Ken Vesperman will pour drinks, sell raffle tickets, or pack up chairs - he's just happy to be a part of Canberra's first LGBTIQ+ dance club for over-55s.
The 60-year-old volunteered for the group's newly established organising committee after seeing a call-out from HIV community health organisation Meridian.
He considers the club an opportunity for people to engage in physical movement and social connection during a difficult year.
"There are so many elderly people in society feeling isolation and loneliness, and then you add on being gay or lesbian or transgender, and then you add the year of COVID, you get a lot of people feeling very alone," he said.
Social connection is what motivated arts producers Tristan Meecham and Bec Reid to set up the first elders' dance club in Melbourne in 2016.
It's now a worldwide trend, with the pair's company All The Queens Men supporting up to 40 clubs in places as far-flung as Scotland and Hong Kong.
Mr Meecham said the clubs use dance to bring people together.
"It's the old traditions of tea dances, and queer traditions, coming together in an afternoon of good food and catering and joy," he said.
After six months running clubs online, he was excited to return to Canberra, where he grew up, for the first in-person dance event at the Ainslie Arts Centre last weekend.
"A lot of people are coming out for the very first time, so we want to make sure people feel loved and supported," he said.
"It's gentle, comfortable, lots of socialising, with drinks and toasts and speeches and opportunities to break out into dance. It's a chance to build community over a period of time."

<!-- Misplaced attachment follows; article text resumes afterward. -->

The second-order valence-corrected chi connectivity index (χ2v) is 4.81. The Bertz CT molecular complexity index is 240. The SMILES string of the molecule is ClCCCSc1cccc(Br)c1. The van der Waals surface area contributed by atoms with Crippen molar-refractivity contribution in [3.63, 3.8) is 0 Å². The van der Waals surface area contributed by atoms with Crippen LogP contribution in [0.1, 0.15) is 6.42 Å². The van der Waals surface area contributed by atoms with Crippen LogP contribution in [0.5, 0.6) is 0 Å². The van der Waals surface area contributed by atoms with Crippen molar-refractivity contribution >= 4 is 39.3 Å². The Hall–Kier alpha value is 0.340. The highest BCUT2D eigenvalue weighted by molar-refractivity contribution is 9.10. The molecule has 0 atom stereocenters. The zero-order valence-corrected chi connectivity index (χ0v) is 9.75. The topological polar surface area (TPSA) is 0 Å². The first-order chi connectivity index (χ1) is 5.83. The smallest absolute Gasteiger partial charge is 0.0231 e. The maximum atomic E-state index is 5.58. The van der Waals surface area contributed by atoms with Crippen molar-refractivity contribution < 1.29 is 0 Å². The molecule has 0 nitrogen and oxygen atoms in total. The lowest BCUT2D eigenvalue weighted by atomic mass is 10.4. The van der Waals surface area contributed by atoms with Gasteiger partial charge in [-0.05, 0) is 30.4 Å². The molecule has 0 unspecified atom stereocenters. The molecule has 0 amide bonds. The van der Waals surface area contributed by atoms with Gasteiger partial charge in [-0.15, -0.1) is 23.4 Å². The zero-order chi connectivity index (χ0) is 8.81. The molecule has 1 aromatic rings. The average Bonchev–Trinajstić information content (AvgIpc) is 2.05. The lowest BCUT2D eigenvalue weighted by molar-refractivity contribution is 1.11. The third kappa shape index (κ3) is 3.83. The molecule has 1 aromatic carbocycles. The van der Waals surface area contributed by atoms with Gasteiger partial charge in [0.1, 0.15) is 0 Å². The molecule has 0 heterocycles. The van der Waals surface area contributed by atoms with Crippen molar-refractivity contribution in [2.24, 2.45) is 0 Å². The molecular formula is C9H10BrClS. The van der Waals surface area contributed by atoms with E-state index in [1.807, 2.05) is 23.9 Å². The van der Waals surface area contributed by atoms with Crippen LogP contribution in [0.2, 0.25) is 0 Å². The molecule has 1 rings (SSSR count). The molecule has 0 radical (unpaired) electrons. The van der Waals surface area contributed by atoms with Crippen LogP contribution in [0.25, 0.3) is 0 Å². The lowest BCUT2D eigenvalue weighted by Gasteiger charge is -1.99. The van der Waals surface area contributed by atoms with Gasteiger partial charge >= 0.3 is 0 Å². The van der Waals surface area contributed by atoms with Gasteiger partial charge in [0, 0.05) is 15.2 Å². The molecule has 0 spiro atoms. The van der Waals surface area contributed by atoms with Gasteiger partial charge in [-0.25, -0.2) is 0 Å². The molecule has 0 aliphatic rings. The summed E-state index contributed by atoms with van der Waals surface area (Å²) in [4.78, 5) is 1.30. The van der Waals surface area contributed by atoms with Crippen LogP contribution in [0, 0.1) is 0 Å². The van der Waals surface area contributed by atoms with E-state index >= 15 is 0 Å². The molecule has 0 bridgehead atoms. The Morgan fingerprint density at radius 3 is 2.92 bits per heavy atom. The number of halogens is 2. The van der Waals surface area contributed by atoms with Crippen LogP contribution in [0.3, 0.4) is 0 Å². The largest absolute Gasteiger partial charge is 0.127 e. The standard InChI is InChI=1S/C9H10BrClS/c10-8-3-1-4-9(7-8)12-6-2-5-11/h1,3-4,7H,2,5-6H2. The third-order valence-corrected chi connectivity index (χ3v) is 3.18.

Meridian deputy chief executive Joshua Anlezark said the club would allow participants to fully express themselves in the face of discrimination, which can force older LGBTIQ+ people to hide who they are.
"We know that LGBTIQ+ people that are ageing have often had experiences of discrimination and stigma around their identity," he said.
"Same-sex couples wanting to access residential care services too often have to justify their relationship to get access to the service, or pretend to be friends and visit their partner under the guise of friendship.
"It's a really legitimate concern about whether they'll be safe or not, whether their relationship will be respected or not."
"There's always been huge gaps in gay men relating to each other from the different decades, because the decades have changed so rapidly in the last couple of generations," he said.
Mr Meecham said the dance club was open to all.
"The vibe is really around learning people's history," he said.
"Younger men are totally oblivious to HIV/AIDs. I saw a lot of people die in the first part of the '80s. Now, it's 'You know somebody who died?'"
Mr Meecham said the dance club is open to all - no one will be turned away for their age, and allies are welcome and encouraged to attend.
"The vibe is really around learning people's history and making connections over time," he said.
In Melbourne, where a 100-member-strong club has met monthly for five years, members have formed long-standing friendships.
Mr Anlezark said he hoped the Canberra club could become self-sustaining and ongoing, to serve that same purpose for older members of the LGBTIQ+ community.
Mr Vesperman said he was looking forward to opening the doors of the first event next month.
"I know it's a cliché, but I hope for a greater sense of community and connectedness," he said.